User:Kirstin Grace Harriger/Notebook/Physics 307L/Electron Charge to Mass Ratio

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Steve Koch 03:56, 21 December 2010 (EST):Very good lab notebook. I think, though, and error in one of your analysis methods that you should have pursued. Big systematic error is unavoidable in this lab, but not 2 orders of magnitude.}}

Lab 05: Electron Charge to Mass Ratio


  • E/M Ratio: The quantity representing the ratio of an electron's charge to it's mass was experimentally sought after for the first time by J. J. Thomson in 1897 using cathode ray tubes. He is also credited with the discovery of the electron itself. Using a gas sample between two charged plates Thomson was able to observe a current as the electrons interacted with the gas atoms and caused them to ionize. By applying a magnetic field, he could alter the path of the current and observe the change. Using Maxwell's theories and some geometry he was able to calculate the charge to mass ratio of an electron based on measurements of the current's path.

Safety Concerns

  • Be aware of shock hazards


The bulb containing helium surrounded by the Helmholtz coils.
The Gelman and HP power supplies.
The SOAR power supply for the heater.
  • SOAR DC Power Supply Model PS-3630 - used to power the heater
  • e/m Experimental Apparatus -composed of a tube of dilute helium gas, an electron heater, focusing magnets, and a Helmholtz coil used to provide a constant magnetic field
  • Gelman Instrument Company: Deluxe Regulated Power Supply
  • Hewlett Packard 6384A DC Power Supply



  • SOAR output minus to lower plug on heater
  • SOAR output plus to upper plug on heater side
  • Gelman plugs on back into electrode plug on e/m device
    • Red to positive
    • Black to negative
  • Volt meter plugs onto multimeter
  • Helmholtz on e/m to HP power supply


  • ammeter -connected in series with the Helmholtz coil to measure the current going into the coils,
  • voltmeter -connected in parallel with to ensure the voltage on the heater does not exceed 6.3 V,
  • voltmeter -connected in parallel to the electrode to measure the voltage at which the electrons are fired at.

2010-11-15 14.07.08.jpg
The final set up.


We turned on the heater for the electron gun and let it warm up for a few minutes. Then we raised its initial voltage to 6.3 V as measured from the voltmeter. This voltage was kept constant for the duration of the experiment. Then we raised the acceleration voltage of the electrons and focused the beam into a line firing to the right.

After tuning the electron beam, we measured the current passing through the Helmholtz coils and the voltage of the electrons. By adjusting the current going into the Helmholtz coil, we were able to change the path of the electrons by bending it. A higher current resulted in a higher magnetic field acting on the electrons. This caused a tighter coil to form. Adjusting the accelerating potential on the electrons also changed their pattern. A higher voltage resulted in a wider circle.

We then made twenty measurements. For the first ten, we kept the accelerating voltage constant near 200 V, and adjusted the current of the Helmholtz Coil from approximately 1.05 A to 1.5 A in steps of 0.05 A. The last ten measurements were conducted by maintaining a constant current, at 1.125 A, and adjusting the voltage from 150 V to 250 V in steps of 10 V.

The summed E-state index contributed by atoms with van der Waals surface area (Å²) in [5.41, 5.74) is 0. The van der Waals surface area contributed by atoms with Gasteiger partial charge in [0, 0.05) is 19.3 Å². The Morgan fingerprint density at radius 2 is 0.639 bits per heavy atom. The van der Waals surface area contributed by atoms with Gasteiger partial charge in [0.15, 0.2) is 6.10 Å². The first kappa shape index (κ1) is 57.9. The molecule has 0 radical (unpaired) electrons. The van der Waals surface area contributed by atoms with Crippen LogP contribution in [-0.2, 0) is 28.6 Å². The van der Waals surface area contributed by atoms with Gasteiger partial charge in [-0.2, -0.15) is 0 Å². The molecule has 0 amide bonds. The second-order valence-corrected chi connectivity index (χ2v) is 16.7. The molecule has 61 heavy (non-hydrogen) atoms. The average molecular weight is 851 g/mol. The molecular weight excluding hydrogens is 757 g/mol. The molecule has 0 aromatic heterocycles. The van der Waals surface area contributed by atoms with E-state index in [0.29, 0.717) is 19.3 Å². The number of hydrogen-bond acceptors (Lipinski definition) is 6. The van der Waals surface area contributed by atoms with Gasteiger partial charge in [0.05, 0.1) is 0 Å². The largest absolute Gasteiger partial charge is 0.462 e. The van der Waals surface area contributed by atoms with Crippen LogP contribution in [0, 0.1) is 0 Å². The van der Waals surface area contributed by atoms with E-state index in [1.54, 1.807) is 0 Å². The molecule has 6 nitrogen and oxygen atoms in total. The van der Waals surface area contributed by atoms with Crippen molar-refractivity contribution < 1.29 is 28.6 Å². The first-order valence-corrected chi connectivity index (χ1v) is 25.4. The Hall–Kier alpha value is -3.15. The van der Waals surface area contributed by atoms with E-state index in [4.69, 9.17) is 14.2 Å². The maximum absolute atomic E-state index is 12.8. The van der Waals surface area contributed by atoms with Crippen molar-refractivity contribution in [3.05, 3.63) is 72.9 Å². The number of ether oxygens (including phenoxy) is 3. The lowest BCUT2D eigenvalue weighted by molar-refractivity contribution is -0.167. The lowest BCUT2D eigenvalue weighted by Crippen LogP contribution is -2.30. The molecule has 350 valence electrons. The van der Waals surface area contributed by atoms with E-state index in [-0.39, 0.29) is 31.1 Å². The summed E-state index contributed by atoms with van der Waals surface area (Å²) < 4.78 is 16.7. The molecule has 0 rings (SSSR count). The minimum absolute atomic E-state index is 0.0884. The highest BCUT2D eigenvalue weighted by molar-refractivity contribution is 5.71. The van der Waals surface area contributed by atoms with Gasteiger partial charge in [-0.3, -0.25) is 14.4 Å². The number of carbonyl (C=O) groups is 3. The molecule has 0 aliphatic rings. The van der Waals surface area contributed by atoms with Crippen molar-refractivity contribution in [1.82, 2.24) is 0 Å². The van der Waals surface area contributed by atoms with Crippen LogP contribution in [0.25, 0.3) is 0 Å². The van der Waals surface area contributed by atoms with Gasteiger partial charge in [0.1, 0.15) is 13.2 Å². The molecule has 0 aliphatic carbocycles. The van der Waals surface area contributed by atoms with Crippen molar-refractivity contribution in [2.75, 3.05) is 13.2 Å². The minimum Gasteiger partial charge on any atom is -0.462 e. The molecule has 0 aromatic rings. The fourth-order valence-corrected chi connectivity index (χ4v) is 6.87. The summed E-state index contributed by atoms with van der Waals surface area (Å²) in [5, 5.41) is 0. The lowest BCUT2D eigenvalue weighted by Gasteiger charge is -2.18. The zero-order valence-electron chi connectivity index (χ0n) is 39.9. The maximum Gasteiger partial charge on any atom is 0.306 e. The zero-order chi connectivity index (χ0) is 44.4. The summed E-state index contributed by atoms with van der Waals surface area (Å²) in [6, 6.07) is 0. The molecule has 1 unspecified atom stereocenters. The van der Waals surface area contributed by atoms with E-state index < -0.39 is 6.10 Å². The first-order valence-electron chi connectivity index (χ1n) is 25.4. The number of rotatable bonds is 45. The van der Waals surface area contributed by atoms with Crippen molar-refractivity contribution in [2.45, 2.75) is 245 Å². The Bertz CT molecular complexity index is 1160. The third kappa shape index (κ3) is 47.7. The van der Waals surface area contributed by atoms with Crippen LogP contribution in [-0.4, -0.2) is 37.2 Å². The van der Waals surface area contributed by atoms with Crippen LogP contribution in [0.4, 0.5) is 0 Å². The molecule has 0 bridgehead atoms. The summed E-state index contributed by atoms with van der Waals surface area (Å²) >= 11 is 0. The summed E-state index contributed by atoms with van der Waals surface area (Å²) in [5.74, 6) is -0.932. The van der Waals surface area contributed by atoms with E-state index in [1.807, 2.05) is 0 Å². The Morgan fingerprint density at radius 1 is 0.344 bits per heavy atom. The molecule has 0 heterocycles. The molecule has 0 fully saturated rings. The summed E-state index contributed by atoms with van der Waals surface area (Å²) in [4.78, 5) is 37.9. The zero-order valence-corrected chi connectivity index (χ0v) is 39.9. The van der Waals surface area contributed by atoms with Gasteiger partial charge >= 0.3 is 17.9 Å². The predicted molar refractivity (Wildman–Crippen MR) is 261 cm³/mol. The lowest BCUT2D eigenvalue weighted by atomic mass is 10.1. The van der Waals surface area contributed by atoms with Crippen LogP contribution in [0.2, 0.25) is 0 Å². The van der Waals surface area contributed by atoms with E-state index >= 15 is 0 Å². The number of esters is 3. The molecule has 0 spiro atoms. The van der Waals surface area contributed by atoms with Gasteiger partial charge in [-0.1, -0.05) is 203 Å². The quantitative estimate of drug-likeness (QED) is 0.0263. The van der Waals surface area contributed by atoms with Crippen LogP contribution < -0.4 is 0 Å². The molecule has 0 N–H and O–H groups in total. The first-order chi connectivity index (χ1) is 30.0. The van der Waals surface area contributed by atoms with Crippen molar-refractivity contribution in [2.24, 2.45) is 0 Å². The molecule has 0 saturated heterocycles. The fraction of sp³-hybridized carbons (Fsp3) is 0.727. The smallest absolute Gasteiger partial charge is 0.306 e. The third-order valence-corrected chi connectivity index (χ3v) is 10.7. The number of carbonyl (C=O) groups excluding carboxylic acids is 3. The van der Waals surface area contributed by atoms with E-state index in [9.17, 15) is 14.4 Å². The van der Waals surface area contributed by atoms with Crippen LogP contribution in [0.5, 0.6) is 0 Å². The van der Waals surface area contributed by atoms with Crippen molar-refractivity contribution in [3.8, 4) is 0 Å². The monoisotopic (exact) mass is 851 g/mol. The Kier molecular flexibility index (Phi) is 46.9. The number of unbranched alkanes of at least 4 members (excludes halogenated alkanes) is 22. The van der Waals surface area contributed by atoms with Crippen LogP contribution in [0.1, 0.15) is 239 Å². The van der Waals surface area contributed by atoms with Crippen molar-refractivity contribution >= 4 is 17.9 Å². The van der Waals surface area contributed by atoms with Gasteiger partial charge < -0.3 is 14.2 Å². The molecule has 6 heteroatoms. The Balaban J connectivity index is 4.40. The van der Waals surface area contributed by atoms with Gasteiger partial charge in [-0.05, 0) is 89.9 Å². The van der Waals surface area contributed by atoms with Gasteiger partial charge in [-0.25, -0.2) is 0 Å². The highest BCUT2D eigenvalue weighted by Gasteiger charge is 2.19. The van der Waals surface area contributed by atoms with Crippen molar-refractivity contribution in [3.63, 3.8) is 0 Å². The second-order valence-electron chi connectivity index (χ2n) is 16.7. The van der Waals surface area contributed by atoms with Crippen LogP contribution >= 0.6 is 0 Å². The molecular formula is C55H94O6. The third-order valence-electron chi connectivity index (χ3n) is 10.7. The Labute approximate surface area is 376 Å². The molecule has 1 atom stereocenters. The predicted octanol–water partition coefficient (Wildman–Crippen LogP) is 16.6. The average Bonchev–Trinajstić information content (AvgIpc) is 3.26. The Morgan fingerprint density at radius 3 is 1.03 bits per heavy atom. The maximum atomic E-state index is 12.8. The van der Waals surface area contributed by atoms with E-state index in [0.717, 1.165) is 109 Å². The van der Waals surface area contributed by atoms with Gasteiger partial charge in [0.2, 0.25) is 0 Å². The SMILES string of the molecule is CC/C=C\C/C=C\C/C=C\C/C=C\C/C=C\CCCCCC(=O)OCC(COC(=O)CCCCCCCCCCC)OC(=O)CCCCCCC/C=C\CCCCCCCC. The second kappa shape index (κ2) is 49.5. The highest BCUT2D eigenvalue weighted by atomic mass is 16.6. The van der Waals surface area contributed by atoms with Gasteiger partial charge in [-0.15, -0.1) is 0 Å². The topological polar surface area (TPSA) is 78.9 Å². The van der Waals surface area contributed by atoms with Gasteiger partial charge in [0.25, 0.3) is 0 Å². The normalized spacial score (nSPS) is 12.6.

To measure the radius of the beam, we aligned the beam with its reflection on the ruler behind the bulb, and recorded the marking that they crossed. We measured the radius on both the left and right sides, but we decided to only use only the radius on the right for analysis. We reasoned this was the better choice because the one on the left is more likely to change depending on the interactions that it goes through with the helium in the tube. (Steve Koch 03:55, 21 December 2010 (EST):I agree with this reasoning)


{{#widget:Google Spreadsheet |key=0AjJAt7upwcA4dFpiSk1kcXc2SFZTS3hSQkNXekVYa0E |width=625 |height=400 }}


To determine the magnetic field, we used the following formula:

where: B - the magnetic field, in Telsa, μ - permeability of free space, 4π * 10-7 weber/ amp-meter2, R - radius of the rings, 0.15 m, N - number of times the wires go around the Helmholtz coil, 130 times, I - current measured in A, x - the axis where the measurement is taken, in this case x=R/2

In order to find the e/m ratio from the data, we need to find the relationship of the ratio of e/m to our data. Using the follow formulas we can determine the e/m ratio:

where: e and q - the charges of the electron, V - the acceleration potential, v - the velocity the charges travel at, FB - the force due to the magnetic field, and B - the external magnetic field

Together, these equations give the e/m ratio:

The first method to find the e/m ratio from the data is to plot the inverse of the radius versus the current at a constant accelerator voltage. This gives a simple linear relationship:

The second method to find the e/m ratio from the data is to graph the radius squared versus the acceleration potential at a constant current. This linear relationship is given by:

{{#widget:Google Spreadsheet |key=0AjJAt7upwcA4dGY0ZDloU3A2ZVBMUjE4UUR4QzBLTEE |width=750 |height=475 }}

Using MATLAB for linear regression and the method of least squares, we found the best fit lines for varying current and varying voltage and used their slopes to calculate the e/m ratio from the two methods described above.

The first method gives us a slope of s=16.8179.

This produces a ratio of 1.10571*1010 C/kg.

Inverse radius v I.png

The second method gives a slope of s=1.111*10-5.

This then gives a ratio of e/m =1.84*108 C/kg.

Radius squared vs v.png

The currently accepted value is:


  1. Prof. Gold's Lab Manual
  2. JJ Thomson's Experiment with the E/M Ratio
  3. Randy Jay Lafler's E/M lab notes


  1. My lab partner Brian Josey